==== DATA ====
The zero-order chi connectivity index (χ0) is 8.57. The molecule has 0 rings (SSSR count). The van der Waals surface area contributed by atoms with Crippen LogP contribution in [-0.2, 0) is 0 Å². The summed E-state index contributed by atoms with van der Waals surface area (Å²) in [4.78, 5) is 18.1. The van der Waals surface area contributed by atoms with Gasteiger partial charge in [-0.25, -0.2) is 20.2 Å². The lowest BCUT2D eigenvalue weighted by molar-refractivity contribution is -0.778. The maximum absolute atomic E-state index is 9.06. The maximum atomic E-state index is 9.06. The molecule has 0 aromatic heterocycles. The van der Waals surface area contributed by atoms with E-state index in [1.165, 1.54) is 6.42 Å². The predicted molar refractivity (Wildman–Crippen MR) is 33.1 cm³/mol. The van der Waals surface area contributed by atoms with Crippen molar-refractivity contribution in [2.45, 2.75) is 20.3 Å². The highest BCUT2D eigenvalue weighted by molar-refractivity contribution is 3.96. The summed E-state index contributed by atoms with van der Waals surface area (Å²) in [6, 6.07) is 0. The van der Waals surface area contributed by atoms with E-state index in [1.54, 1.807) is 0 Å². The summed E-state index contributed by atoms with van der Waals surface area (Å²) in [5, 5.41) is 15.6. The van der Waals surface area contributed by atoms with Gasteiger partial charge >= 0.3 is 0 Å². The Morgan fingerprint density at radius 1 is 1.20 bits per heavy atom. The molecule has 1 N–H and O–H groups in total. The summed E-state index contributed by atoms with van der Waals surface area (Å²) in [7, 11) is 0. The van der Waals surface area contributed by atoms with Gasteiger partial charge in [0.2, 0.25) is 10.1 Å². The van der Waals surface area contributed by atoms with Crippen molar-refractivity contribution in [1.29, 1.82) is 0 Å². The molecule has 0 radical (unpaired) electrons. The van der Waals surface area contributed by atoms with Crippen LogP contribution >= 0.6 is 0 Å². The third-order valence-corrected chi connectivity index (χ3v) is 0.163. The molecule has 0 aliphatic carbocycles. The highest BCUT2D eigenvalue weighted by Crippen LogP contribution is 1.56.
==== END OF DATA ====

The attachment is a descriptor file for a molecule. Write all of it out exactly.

The zero-order chi connectivity index (χ0) is 8.57. The molecule has 0 rings (SSSR count). The van der Waals surface area contributed by atoms with Crippen LogP contribution in [-0.2, 0) is 0 Å². The summed E-state index contributed by atoms with van der Waals surface area (Å²) in [4.78, 5) is 18.1. The van der Waals surface area contributed by atoms with Gasteiger partial charge in [-0.25, -0.2) is 20.2 Å². The lowest BCUT2D eigenvalue weighted by molar-refractivity contribution is -0.778. The maximum absolute atomic E-state index is 9.06. The maximum atomic E-state index is 9.06. The molecule has 0 aromatic heterocycles. The van der Waals surface area contributed by atoms with E-state index in [1.165, 1.54) is 6.42 Å². The predicted molar refractivity (Wildman–Crippen MR) is 33.1 cm³/mol. The van der Waals surface area contributed by atoms with Crippen molar-refractivity contribution in [2.45, 2.75) is 20.3 Å². The highest BCUT2D eigenvalue weighted by molar-refractivity contribution is 3.96. The summed E-state index contributed by atoms with van der Waals surface area (Å²) in [6, 6.07) is 0. The van der Waals surface area contributed by atoms with E-state index in [1.54, 1.807) is 0 Å². The summed E-state index contributed by atoms with van der Waals surface area (Å²) in [5, 5.41) is 15.6. The van der Waals surface area contributed by atoms with Gasteiger partial charge >= 0.3 is 0 Å². The Morgan fingerprint density at radius 1 is 1.20 bits per heavy atom. The molecule has 1 N–H and O–H groups in total. The summed E-state index contributed by atoms with van der Waals surface area (Å²) in [7, 11) is 0. The van der Waals surface area contributed by atoms with Gasteiger partial charge in [0.2, 0.25) is 10.1 Å². The van der Waals surface area contributed by atoms with Crippen molar-refractivity contribution in [1.29, 1.82) is 0 Å². The molecule has 0 radical (unpaired) electrons. The van der Waals surface area contributed by atoms with Crippen LogP contribution >= 0.6 is 0 Å². The third-order valence-corrected chi connectivity index (χ3v) is 0.163. The molecule has 0 aliphatic carbocycles. The highest BCUT2D eigenvalue weighted by Crippen LogP contribution is 1.56.